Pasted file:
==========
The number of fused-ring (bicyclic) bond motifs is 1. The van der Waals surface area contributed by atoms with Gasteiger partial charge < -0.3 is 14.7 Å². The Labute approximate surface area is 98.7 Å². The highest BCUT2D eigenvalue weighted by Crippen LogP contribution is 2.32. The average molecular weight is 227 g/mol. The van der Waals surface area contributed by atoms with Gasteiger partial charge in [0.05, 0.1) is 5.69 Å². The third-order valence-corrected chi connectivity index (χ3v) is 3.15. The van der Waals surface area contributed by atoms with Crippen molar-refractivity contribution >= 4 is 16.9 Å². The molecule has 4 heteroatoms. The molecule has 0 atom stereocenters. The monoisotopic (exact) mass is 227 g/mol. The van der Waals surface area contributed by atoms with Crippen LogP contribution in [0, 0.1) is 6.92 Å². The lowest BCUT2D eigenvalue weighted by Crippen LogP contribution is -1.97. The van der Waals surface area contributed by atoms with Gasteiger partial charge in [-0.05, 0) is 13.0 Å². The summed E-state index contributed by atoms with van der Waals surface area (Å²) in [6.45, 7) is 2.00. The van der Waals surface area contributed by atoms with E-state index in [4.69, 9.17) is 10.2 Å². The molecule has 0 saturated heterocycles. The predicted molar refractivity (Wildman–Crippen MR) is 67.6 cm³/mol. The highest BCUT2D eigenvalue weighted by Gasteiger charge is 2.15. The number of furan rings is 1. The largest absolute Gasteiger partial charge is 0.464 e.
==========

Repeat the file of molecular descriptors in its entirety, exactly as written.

The number of fused-ring (bicyclic) bond motifs is 1. The van der Waals surface area contributed by atoms with Gasteiger partial charge < -0.3 is 14.7 Å². The Labute approximate surface area is 98.7 Å². The highest BCUT2D eigenvalue weighted by Crippen LogP contribution is 2.32. The average molecular weight is 227 g/mol. The van der Waals surface area contributed by atoms with Gasteiger partial charge in [0.05, 0.1) is 5.69 Å². The third-order valence-corrected chi connectivity index (χ3v) is 3.15. The van der Waals surface area contributed by atoms with Crippen molar-refractivity contribution >= 4 is 16.9 Å². The molecule has 4 heteroatoms. The molecule has 0 atom stereocenters. The monoisotopic (exact) mass is 227 g/mol. The van der Waals surface area contributed by atoms with Crippen LogP contribution in [0, 0.1) is 6.92 Å². The lowest BCUT2D eigenvalue weighted by Crippen LogP contribution is -1.97. The van der Waals surface area contributed by atoms with Gasteiger partial charge in [-0.05, 0) is 13.0 Å². The summed E-state index contributed by atoms with van der Waals surface area (Å²) in [6.45, 7) is 2.00. The van der Waals surface area contributed by atoms with E-state index in [4.69, 9.17) is 10.2 Å². The molecule has 0 saturated heterocycles. The predicted molar refractivity (Wildman–Crippen MR) is 67.6 cm³/mol. The highest BCUT2D eigenvalue weighted by Gasteiger charge is 2.15. The number of furan rings is 1. The largest absolute Gasteiger partial charge is 0.464 e.